TL;DR – Speaking is awesome, and JDD Kraków is the awesomest.
I sit in an orange chair at a table set with two forks and three knives. This hotel in central Warsaw has 31 stories and a lobbyful of teenagers chattering in Hebrew. I order krem grzebowy (cream of mushroom soup) and pierogi z grze… mushrooms.
This is a long way from St. Louis, MO. I’m a long way from the developer I was two years ago.
JDD brought me here to speak at a software developer conference in Kraków. JDD is a medium-size conference, about 450 attendees in three tracks. It is exceptional in hospitality. If you’ve ever wondered what speaking at conferences is good for, JDD is the answer.
The people barely fit into three rooms packed with chairs in the largest hotel conference center in Kraków Yesterday when the hostess introduced my third talk, the audience clapped. This is not standard – normally clapping is only after the talk. They clapped for me, because they heard one of my earlier talks and were excited to hear me again.
I blushed and my eyes watered. “Thank you,” I said. “I love Poland. I love Kraków, a beautiful city and I love the people and the vodka and the pierogi. Thank you for having me.” Then I launched into Git Happens. Fifty minutes later the conference ended. People left the room better motivated and equipped to use distributed version control. Several approached me with more specific questions (I still owe some of you an email). Each thanked me for the talk. Ian, a speaker from Ireland, said I’m even more enthusiastic about git than Matthew McCollough – that’s saying something!
At least two people thought I was the best speaker of the conference. I made their experiences better. I helped them find new enthusiasm for git, or Android, or thinking about code in new ways. Maciej was thrilled that I retweeted him. With such a small thing, I made his day.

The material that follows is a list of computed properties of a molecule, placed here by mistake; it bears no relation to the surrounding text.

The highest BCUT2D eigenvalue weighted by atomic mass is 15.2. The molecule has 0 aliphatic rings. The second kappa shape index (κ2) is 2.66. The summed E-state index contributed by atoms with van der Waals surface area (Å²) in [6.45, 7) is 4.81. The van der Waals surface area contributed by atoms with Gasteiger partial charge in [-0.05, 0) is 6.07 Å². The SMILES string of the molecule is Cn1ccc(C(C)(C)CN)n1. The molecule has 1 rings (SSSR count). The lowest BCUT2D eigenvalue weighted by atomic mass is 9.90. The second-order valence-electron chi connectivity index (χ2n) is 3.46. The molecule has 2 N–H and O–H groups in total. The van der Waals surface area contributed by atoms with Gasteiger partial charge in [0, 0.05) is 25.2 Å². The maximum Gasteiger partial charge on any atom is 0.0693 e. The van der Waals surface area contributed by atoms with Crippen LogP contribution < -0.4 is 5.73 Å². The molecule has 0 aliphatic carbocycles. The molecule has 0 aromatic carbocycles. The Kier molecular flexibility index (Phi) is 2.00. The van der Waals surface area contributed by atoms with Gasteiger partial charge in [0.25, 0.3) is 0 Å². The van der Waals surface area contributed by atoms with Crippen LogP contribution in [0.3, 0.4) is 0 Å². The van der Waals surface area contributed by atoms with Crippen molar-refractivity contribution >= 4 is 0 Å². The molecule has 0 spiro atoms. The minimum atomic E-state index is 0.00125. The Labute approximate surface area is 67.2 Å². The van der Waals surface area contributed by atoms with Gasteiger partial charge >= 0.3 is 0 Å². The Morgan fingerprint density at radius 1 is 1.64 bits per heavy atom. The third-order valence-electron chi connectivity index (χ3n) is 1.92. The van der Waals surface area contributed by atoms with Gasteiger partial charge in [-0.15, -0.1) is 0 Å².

This is speaking at conferences: improving the lives of developers in a whole ‘nother part of the world, spreading my enthusiasm and receiving “thank you” and “I enjoyed your talk.”
And there is so much more. The experience of speaking takes place mostly outside of the conference.
It started this time with a trip to Europe, which JDD arranged. Karoline picked me up and the airport and escorted me in a taxi to the hotel. At the the Galaxy Hotel in Kraków one of the elevators plays birds chirping. In the room, you have to put the key in a slot by the door or else the lights don’t work.
I came in a few days early. The conference took care of all hotel, meals, tours of the city – not just transportation, but friendly escorts. Natalja (the Polish j makes a consonant y sound) rode with me in the taxi to the salt mine and helped me learn the three different ch sounds in Polish. The ć character, like at the end of cześć (hello), you have to pull your cheeks back and use your smile to get it right. Natalja is studying international relations, so she likes to practice her language skills with speakers.